UPDATE 2/26: The bill overwhelmingly passed the House and now moves on to the governor to sign. If he signs, four other western states have to get on board before we can stop changing the clock.
SALT LAKE CITY, Utah- (ABC4 News) – How would you like to stop changing the clock twice a year? A bill moving forward on Utah’s Capitol Hill could make that happen.
It’s the latest effort in an ongoing battle.
Just as sure as we move those clocks forward in the spring, and back in the fall, the Utah legislature is once again looking to address the contentious issue.
“It’s been every year that I’ve been here, this is my tenth session, we have had someone elevate the discussion around Daylight Savings Time [sic],” said House Speaker Brad Wilson, (R) Kaysville.
This year, Senator Wayne Harper is elevating the discussion.
He’s even riding some momentum after his bill overwhelmingly passed the Senate.
“There was a survey done in 2017 stating that 74% of the people want to go to Daylight Savings Time year-round [sic]. There was a survey that was finished last week that says 71% of the people in Utah, and nationwide, want to stop changing the clock,” said Harper, (R) Taylorsville.
Under his bill, the state would permanently move to Mountain Daylight Time if Congress approves it and four other western states get on board.
Harper says he’s spent a lot of time coming to the right balance with his colleagues.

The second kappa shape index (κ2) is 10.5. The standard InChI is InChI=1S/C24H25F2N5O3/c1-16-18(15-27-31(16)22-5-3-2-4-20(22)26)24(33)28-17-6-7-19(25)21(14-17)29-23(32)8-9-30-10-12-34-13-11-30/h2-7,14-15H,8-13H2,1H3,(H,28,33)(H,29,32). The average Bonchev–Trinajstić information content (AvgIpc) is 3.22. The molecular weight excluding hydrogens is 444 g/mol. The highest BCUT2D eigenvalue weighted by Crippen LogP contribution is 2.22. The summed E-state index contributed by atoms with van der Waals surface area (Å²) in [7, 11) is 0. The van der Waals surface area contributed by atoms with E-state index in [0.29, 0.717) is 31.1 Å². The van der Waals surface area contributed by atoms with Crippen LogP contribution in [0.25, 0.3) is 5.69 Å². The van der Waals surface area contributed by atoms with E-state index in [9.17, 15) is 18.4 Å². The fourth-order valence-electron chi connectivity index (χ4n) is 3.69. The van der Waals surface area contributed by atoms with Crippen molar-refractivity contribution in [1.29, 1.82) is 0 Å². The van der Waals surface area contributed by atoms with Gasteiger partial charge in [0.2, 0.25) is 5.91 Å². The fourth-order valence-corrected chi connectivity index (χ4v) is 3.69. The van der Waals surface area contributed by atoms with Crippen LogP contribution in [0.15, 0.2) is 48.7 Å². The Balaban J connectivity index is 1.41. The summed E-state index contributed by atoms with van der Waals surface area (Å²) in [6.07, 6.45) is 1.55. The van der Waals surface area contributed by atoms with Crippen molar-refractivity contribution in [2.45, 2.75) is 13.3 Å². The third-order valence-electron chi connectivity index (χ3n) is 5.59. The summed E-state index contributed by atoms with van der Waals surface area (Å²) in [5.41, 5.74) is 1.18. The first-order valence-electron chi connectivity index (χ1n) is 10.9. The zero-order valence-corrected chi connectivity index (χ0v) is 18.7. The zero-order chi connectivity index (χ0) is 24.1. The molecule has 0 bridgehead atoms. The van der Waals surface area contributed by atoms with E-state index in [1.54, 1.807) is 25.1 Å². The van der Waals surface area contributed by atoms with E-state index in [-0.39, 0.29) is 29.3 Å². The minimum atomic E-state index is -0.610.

“They’ve asked us to address a couple of issues, we’ve done those, and now people are saying you’ve met what we’ve asked you for, let’s get this bill passed and let’s not deal with it again,” said Harper.
But, he may have some convincing to do in the House.
Speaker Wilson says his leadership team discussed it on Friday.
He says they are divided.
“We have half the group who’s [sic] runners, or spouses are runners, and they want one version, and we have the other half of the group whose kids play baseball at night and they want another version of Daylight Savings Time [sic]. So, I’m as interested as you are to see how this turns out on the House floor at some point. We’ll see,” said Wilson.
The bill passed the Senate on a vote of 25-2.
Its first hearing in the House will be in front of the Government Operations Committee.
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